Title:
Mouthpiece extractor
Kind Code:
A1
Abstract:
A mouthpiece extractor for use with a mouthpiece that has become stuck in the lead pipe of a musical instrument. The mouthpiece extractor has a shaft with a shaft shoulder at one end and a plug at the other end. A moveable weight slides over the shaft, but is prevented from sliding past the shoulder or plug. A housing is coupled with the plug and is operative to hold the mouthpiece. When a mouthpiece is stuck in a lead pipe, the mouthpiece is placed in the housing, and the moveable weight is slid from the plug to the shaft shoulder. When the moveable weight contacts the shaft shoulder, a shock is generated which knocks the mouthpiece from the lead pipe.


Inventors:
Cave, William N. (Qualicum Beach, CA)
Application Number:
11/010923
Publication Date:
06/15/2006
Filing Date:
12/14/2004
Primary Class:
International Classes:
G10D9/00
View Patent Images:
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Attorney, Agent or Firm:
Theresa, Koster M. (1890 FERNOALE RD., VICTORIA, BC, V8N 2Y3, CA)
Claims:
I claim:

1. A device for extracting a mouthpiece from a musical instrument where the mouthpiece has a shank and a rim and the musical instrument has a lead pipe, the shank fitting in the lead pipe, comprising: a shaft, the shaft having a handle end and a plug end, the shaft further having a plug located at the plug end and a shaft shoulder located towards the handle end; a housing operative to be coupled with the plug, the housing having means to allow insertion and removal of the mouthpiece, the housing and plug cooperating to hold the mouthpiece after it has been inserted; a moveable weight, having a hollow center therethrough, the moveable weight operative to slide freely over the shaft; the plug preventing the moveable weight from sliding past the plug, and the shaft shoulder preventing the moveable weight from sliding past the shaft shoulder; and whereby when the moveable weight is slid from the plug end to the handle end and the moveable weight strikes the shaft shoulder a shock is generated to knock the mouthpiece from the lead pipe.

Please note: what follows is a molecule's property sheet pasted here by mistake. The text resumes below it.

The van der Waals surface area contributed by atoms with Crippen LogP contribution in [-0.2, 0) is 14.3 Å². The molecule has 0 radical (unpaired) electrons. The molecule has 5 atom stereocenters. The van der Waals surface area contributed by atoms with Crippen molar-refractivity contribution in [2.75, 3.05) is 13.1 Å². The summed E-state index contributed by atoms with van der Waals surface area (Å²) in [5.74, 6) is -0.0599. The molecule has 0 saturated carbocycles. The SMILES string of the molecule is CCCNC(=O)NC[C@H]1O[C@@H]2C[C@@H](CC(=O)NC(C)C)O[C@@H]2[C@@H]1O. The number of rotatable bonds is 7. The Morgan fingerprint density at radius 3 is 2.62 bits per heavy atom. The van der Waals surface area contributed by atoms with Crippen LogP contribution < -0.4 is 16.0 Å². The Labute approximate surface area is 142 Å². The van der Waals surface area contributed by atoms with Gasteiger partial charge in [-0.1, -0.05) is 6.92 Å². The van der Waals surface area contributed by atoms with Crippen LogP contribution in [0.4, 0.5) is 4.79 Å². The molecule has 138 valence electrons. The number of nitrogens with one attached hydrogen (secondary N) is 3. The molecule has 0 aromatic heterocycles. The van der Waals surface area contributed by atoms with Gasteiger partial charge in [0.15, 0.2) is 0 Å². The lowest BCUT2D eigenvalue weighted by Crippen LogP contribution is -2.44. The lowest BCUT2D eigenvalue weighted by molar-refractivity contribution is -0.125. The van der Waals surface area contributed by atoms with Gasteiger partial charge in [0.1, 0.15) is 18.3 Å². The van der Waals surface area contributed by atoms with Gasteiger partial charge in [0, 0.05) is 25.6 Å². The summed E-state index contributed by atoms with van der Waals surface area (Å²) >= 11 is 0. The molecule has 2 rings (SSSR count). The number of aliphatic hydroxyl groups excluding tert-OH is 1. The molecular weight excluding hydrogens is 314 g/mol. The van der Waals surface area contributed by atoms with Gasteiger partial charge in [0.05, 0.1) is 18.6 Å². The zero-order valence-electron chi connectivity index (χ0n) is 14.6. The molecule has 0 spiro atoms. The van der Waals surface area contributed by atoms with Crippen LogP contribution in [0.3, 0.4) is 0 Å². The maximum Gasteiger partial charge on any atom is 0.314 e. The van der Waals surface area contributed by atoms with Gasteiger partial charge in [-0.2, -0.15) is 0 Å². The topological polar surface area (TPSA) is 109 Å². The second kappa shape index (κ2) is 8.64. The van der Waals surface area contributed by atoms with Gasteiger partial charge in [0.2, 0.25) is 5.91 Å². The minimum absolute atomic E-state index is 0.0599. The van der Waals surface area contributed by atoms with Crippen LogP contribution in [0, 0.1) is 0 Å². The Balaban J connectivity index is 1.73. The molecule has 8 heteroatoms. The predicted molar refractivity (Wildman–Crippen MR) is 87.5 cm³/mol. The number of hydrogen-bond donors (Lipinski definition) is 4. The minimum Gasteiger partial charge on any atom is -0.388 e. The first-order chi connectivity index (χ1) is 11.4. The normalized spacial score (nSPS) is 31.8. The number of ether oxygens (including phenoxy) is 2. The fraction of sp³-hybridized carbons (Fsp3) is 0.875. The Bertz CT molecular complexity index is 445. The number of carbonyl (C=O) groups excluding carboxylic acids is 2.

2. The device of claim 1, wherein said plug is an externally threaded plug and said housing has a hollow threaded center therethrough, said plug and housing operative to be coupled in a threaded relationship.

3. The device of claim 2, wherein said housing further comprises a longitudinal slot running the length thereof, communicating with the hollow center and wider than the lead pipe; the hollow center further having: a plug end diameter greater than the diameter of the rim of the mouthpiece; an instrument end diameter less than the diameter of the rim of the mouthpiece but greater than the diameter of the lead pipe; and whereby the shank of the mouthpiece is inserted into the housing through the longitudinal slot and the rim of the mouthpiece is prevented from passing beyond the instrument end diameter.